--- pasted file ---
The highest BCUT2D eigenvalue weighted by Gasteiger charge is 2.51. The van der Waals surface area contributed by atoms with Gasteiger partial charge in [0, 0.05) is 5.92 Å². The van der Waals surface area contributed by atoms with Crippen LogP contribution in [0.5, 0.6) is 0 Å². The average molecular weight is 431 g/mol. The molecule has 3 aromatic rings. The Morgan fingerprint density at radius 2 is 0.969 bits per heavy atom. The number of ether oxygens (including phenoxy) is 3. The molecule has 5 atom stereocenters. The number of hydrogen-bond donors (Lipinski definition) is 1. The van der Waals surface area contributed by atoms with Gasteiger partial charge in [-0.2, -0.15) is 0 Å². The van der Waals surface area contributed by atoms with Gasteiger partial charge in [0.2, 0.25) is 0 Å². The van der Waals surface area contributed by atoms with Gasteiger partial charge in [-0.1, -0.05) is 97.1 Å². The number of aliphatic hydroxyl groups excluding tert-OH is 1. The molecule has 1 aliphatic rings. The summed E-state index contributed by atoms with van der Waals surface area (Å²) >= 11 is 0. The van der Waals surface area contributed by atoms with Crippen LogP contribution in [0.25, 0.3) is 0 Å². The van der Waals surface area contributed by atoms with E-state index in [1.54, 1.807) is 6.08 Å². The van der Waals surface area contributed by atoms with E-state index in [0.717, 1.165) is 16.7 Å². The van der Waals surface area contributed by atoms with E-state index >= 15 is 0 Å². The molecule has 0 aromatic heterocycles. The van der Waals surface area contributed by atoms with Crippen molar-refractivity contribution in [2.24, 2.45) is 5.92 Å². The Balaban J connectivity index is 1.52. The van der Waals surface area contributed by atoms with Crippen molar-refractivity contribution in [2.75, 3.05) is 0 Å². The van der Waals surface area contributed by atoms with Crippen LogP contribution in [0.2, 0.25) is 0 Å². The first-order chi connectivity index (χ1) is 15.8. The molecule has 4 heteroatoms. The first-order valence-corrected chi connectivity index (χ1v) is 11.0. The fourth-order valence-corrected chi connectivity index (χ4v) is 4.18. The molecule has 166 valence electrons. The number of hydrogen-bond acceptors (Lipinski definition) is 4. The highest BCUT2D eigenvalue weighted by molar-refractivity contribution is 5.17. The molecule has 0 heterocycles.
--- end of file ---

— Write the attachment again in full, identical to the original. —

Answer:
The highest BCUT2D eigenvalue weighted by Gasteiger charge is 2.51. The van der Waals surface area contributed by atoms with Gasteiger partial charge in [0, 0.05) is 5.92 Å². The van der Waals surface area contributed by atoms with Crippen LogP contribution in [0.5, 0.6) is 0 Å². The average molecular weight is 431 g/mol. The molecule has 3 aromatic rings. The Morgan fingerprint density at radius 2 is 0.969 bits per heavy atom. The number of ether oxygens (including phenoxy) is 3. The molecule has 5 atom stereocenters. The number of hydrogen-bond donors (Lipinski definition) is 1. The van der Waals surface area contributed by atoms with Gasteiger partial charge in [-0.2, -0.15) is 0 Å². The van der Waals surface area contributed by atoms with Gasteiger partial charge in [0.2, 0.25) is 0 Å². The van der Waals surface area contributed by atoms with Gasteiger partial charge in [-0.1, -0.05) is 97.1 Å². The number of aliphatic hydroxyl groups excluding tert-OH is 1. The molecule has 1 aliphatic rings. The summed E-state index contributed by atoms with van der Waals surface area (Å²) >= 11 is 0. The van der Waals surface area contributed by atoms with Crippen LogP contribution in [0.25, 0.3) is 0 Å². The van der Waals surface area contributed by atoms with E-state index in [1.54, 1.807) is 6.08 Å². The van der Waals surface area contributed by atoms with E-state index in [0.717, 1.165) is 16.7 Å². The van der Waals surface area contributed by atoms with E-state index >= 15 is 0 Å². The molecule has 0 aromatic heterocycles. The van der Waals surface area contributed by atoms with Crippen molar-refractivity contribution in [2.24, 2.45) is 5.92 Å². The Balaban J connectivity index is 1.52. The van der Waals surface area contributed by atoms with Crippen molar-refractivity contribution in [2.75, 3.05) is 0 Å². The van der Waals surface area contributed by atoms with Crippen LogP contribution in [0.2, 0.25) is 0 Å². The first-order chi connectivity index (χ1) is 15.8. The molecule has 4 heteroatoms. The first-order valence-corrected chi connectivity index (χ1v) is 11.0. The fourth-order valence-corrected chi connectivity index (χ4v) is 4.18. The molecule has 166 valence electrons. The number of hydrogen-bond acceptors (Lipinski definition) is 4. The highest BCUT2D eigenvalue weighted by molar-refractivity contribution is 5.17. The molecule has 0 heterocycles.